A ‘Riveting’ Update…..

Daniel has been busy in the workshop, a mixture of ‘Round Tuit’ work, progressing his current projects & starting a new one!   

My ‘Round Tuit’ job was based on the decision that I had become tired of having to retrieve things from behind the lathe. 

As I didn’t want to pay the few hundred pounds for a rear splash guard, I have made one out of some aluminium plate I had.  All pop riveted together. 

It acts as a motor cover too, so stops any swarf and oil getting to it.  It won’t win any awards, but it works well.  The rear side of the motor cover has a good few layers of paint so there is no chance of any electrical continuity.



I have stripped down the Glen for painting .  So far the wheels are almost done but the rest of it is still in primer taking my time with this part.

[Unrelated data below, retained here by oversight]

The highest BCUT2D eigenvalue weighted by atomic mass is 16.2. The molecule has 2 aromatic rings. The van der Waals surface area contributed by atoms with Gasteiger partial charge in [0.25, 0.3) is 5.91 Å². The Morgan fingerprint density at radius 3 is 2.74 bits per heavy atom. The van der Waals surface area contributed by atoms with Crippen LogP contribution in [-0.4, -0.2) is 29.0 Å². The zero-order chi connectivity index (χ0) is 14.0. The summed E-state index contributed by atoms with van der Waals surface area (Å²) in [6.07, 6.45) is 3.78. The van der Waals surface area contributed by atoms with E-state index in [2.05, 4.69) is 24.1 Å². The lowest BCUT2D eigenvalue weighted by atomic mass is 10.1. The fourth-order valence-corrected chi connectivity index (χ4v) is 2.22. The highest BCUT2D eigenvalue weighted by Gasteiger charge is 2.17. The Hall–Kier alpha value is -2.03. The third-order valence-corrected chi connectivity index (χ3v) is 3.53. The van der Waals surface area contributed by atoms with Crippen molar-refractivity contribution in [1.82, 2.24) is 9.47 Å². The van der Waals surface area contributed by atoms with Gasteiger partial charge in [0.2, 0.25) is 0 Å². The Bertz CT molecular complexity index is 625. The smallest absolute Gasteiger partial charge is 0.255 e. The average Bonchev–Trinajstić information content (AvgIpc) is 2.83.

Progress with the 16mm ‘Dacre’ has been to make a gas burner.  This was the 2nd attempt.  My first attempt was done using junior hacksaw to cut the slots & it did not work at all.  So I chucked it in the lathe, cut off the slotted part, bored a new hole & inserted a new tube.  This time I mounted it vertically in the mill and used a slitting saw to get the exact spacing and straight lines that are all the same width.  This time it works.  I await material turning up to make some more parts.


My other project is the 5″ B1 ‘Springbok’ which I decided to add to the list (!) whilst I am waiting for items to arrive to progress both the Glen and the 16mm loco.  I have done some work on the B1 parts…..

… some painting on the frames & wheels…..




…. making the rear dragbeam for it.

Yes, the Martin Evans drawings can be a bit frustrating at times with a lack of dimensions.  For instance I had to figure out the placement of the rivets as there were no dimensions for this, only the size of rivets to be used.  This actually took longer than the riveting.  32 snap rivets – at least I’ve had plenty practice now!

The Martin Evan’s design is a touch too wide by three quarters of an inch it is possible without too much difficulty to reduce this excess to a quarter of an inch.